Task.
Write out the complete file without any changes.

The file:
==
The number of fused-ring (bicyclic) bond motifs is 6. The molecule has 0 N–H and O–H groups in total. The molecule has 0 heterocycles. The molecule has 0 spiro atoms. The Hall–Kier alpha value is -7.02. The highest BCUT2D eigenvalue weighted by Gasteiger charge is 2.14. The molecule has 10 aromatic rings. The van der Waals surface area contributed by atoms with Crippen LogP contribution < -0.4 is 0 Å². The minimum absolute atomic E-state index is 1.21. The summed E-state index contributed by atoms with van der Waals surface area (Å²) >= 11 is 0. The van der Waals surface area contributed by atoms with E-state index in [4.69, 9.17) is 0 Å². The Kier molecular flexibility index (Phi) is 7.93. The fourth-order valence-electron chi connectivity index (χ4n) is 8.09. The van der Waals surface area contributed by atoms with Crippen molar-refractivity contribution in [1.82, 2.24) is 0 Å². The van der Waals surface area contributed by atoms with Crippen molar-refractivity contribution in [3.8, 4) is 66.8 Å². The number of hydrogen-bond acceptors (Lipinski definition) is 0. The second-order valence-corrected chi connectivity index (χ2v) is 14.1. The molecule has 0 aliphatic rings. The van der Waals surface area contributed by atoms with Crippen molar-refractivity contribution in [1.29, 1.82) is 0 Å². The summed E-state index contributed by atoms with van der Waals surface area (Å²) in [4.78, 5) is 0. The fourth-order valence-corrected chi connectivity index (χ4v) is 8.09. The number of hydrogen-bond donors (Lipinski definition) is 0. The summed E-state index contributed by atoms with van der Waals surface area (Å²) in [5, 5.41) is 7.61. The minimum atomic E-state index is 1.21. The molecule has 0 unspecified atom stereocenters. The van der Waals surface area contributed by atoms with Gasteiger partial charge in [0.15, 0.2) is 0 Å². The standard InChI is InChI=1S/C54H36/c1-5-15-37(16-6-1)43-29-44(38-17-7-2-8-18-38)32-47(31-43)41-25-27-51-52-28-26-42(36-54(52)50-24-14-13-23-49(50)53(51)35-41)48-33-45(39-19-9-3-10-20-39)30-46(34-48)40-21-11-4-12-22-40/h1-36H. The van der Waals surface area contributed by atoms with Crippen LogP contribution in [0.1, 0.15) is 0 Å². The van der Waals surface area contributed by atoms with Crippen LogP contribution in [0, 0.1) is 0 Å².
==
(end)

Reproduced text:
The number of fused-ring (bicyclic) bond motifs is 6. The molecule has 0 N–H and O–H groups in total. The molecule has 0 heterocycles. The molecule has 0 spiro atoms. The Hall–Kier alpha value is -7.02. The highest BCUT2D eigenvalue weighted by Gasteiger charge is 2.14. The molecule has 10 aromatic rings. The van der Waals surface area contributed by atoms with Crippen LogP contribution < -0.4 is 0 Å². The minimum absolute atomic E-state index is 1.21. The summed E-state index contributed by atoms with van der Waals surface area (Å²) >= 11 is 0. The van der Waals surface area contributed by atoms with E-state index in [4.69, 9.17) is 0 Å². The Kier molecular flexibility index (Phi) is 7.93. The fourth-order valence-electron chi connectivity index (χ4n) is 8.09. The van der Waals surface area contributed by atoms with Crippen molar-refractivity contribution in [1.82, 2.24) is 0 Å². The van der Waals surface area contributed by atoms with Crippen molar-refractivity contribution in [3.8, 4) is 66.8 Å². The number of hydrogen-bond acceptors (Lipinski definition) is 0. The second-order valence-corrected chi connectivity index (χ2v) is 14.1. The molecule has 0 aliphatic rings. The van der Waals surface area contributed by atoms with Crippen molar-refractivity contribution in [1.29, 1.82) is 0 Å². The summed E-state index contributed by atoms with van der Waals surface area (Å²) in [4.78, 5) is 0. The fourth-order valence-corrected chi connectivity index (χ4v) is 8.09. The number of hydrogen-bond donors (Lipinski definition) is 0. The summed E-state index contributed by atoms with van der Waals surface area (Å²) in [5, 5.41) is 7.61. The minimum atomic E-state index is 1.21. The molecule has 0 unspecified atom stereocenters. The van der Waals surface area contributed by atoms with Gasteiger partial charge in [0.15, 0.2) is 0 Å². The standard InChI is InChI=1S/C54H36/c1-5-15-37(16-6-1)43-29-44(38-17-7-2-8-18-38)32-47(31-43)41-25-27-51-52-28-26-42(36-54(52)50-24-14-13-23-49(50)53(51)35-41)48-33-45(39-19-9-3-10-20-39)30-46(34-48)40-21-11-4-12-22-40/h1-36H. The van der Waals surface area contributed by atoms with Crippen LogP contribution in [0.1, 0.15) is 0 Å². The van der Waals surface area contributed by atoms with Crippen LogP contribution in [0, 0.1) is 0 Å².